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It seems that Einstein's 1905 paper "Concerning an Heuristic Point of View Toward the Emission and Transformation of Light" notes the discrete quanta of light energy, an idea that leads to thinking of light as consisting of "particles". What experiments and/or understanding exclude the possibility that photons are simply waves whose source involves a process which is discrete in nature, only producing waves at a discrete energy level?

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  • $\begingroup$ What does "whose source involves a process which is discrete in nature, only producing waves at a discrete energy level" mean? How is that different from quantum theory? It is quite often that people make such statements, but often by just studying these two questions, they would either realise they were led back to quantum theory, or that their non-quantum guesses have already been rejected by experiments. $\endgroup$ Commented Apr 20, 2023 at 15:31

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Most obvious particle-like property of photons: Photons can be counted.

Related:
Particle- and wave-like properties
How does quantization arise in quantum mechanics? (for more clarity about what photons really are.)

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Einstein tried to explain the photo-electric effect, where light at a certain wavelength (color) knocked-off electrons from the photo-electric material, but light at another wavelength didn't. Both are waves, and both can have the same "energy level" if the light intensity is made strong enough. So to explain why one wavelength knocked off electrons and another (even if shone at very high intensity) didn't, one needs to assume that these waves are somehow divided into "packets" and to knock of an electron you need an individual packet with enough energy - and it's not enough to have a thousand of smaller-energy packets.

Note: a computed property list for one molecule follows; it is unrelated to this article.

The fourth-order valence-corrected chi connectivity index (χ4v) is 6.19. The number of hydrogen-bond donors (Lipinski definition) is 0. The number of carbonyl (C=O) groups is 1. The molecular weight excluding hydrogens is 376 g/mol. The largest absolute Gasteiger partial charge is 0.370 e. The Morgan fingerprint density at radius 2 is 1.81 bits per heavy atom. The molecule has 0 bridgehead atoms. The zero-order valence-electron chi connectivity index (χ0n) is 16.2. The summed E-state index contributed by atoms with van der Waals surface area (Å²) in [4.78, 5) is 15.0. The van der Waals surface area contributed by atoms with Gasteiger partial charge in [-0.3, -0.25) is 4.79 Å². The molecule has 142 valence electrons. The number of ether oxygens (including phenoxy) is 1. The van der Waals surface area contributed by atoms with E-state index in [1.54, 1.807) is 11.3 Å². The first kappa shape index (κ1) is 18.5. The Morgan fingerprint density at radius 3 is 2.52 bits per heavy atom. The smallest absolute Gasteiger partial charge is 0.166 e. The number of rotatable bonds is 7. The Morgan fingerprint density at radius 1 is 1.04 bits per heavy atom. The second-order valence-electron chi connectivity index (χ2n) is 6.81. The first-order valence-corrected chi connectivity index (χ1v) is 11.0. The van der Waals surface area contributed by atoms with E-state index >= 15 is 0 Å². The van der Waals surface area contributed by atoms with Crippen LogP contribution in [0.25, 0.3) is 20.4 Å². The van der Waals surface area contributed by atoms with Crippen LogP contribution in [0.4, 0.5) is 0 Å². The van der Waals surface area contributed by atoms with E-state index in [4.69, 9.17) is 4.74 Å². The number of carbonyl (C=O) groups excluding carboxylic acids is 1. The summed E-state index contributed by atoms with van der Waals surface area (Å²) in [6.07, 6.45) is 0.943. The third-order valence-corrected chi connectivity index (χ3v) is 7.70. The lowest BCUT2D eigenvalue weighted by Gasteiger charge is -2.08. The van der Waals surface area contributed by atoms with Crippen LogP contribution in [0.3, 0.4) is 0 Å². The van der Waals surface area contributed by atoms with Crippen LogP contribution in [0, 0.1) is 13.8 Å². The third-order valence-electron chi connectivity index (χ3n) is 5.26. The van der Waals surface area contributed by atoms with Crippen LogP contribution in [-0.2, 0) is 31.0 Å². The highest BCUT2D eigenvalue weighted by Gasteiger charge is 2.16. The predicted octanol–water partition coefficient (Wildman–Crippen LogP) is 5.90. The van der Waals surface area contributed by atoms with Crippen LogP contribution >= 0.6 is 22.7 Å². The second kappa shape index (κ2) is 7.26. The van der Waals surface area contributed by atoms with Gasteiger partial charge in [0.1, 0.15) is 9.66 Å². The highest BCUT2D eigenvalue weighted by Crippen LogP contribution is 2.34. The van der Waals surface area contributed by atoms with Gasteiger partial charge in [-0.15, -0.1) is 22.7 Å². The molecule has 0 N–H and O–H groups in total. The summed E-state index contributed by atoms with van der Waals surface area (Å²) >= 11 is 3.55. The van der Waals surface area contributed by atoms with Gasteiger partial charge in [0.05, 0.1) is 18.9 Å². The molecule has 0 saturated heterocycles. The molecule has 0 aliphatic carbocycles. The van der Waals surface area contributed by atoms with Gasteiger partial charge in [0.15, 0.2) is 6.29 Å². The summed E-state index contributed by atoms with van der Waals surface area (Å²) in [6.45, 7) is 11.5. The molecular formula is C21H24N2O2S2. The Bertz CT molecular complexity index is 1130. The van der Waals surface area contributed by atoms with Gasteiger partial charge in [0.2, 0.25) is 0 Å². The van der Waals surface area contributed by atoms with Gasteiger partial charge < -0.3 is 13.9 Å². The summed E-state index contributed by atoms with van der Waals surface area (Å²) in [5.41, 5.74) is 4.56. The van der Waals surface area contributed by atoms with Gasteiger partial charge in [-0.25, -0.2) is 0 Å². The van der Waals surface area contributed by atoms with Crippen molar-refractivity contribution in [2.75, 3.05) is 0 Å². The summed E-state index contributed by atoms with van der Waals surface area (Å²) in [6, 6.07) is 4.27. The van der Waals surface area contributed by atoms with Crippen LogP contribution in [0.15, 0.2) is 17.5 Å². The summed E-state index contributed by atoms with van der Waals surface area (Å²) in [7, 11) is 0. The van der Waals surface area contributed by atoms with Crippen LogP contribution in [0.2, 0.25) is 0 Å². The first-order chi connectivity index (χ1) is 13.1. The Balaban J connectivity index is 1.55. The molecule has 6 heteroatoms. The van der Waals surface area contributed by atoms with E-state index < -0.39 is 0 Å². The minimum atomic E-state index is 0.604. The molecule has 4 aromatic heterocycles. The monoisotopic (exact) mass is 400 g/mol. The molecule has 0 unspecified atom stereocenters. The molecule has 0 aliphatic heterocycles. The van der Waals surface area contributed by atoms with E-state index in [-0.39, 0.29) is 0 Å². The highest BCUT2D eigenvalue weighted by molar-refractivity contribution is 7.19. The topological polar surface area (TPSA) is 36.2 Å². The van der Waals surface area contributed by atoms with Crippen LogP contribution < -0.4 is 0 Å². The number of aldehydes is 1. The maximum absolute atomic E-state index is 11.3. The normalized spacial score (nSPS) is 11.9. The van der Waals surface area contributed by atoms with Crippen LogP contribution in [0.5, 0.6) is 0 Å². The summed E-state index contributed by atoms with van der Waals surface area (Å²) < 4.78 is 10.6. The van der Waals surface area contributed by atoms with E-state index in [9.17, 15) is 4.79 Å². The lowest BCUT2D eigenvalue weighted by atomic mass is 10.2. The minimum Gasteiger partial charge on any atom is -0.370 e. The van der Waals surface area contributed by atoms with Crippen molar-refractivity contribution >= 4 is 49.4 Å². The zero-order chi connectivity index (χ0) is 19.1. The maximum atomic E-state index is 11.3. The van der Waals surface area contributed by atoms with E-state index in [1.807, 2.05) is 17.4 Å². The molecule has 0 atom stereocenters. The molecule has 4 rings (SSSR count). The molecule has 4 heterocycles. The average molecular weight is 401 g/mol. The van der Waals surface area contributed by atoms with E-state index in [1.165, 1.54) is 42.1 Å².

But why would the energy in each of these packets be proportional to the frequency (1/wavelength) of the wave, and not something else? This specific energy content of these "quanta" had already been suggested five years earlier, by Max Planck, to explain the spectrum of black-body radiation without falling victim to the "ultraviolet catastrophe".

These energy packets are exactly what we call today "photons".

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If the w absorption and emission of light wasnt done by a particles then a single EM wave would have been able to excite simultaneously 2 or more electrons which simply isnt observed.

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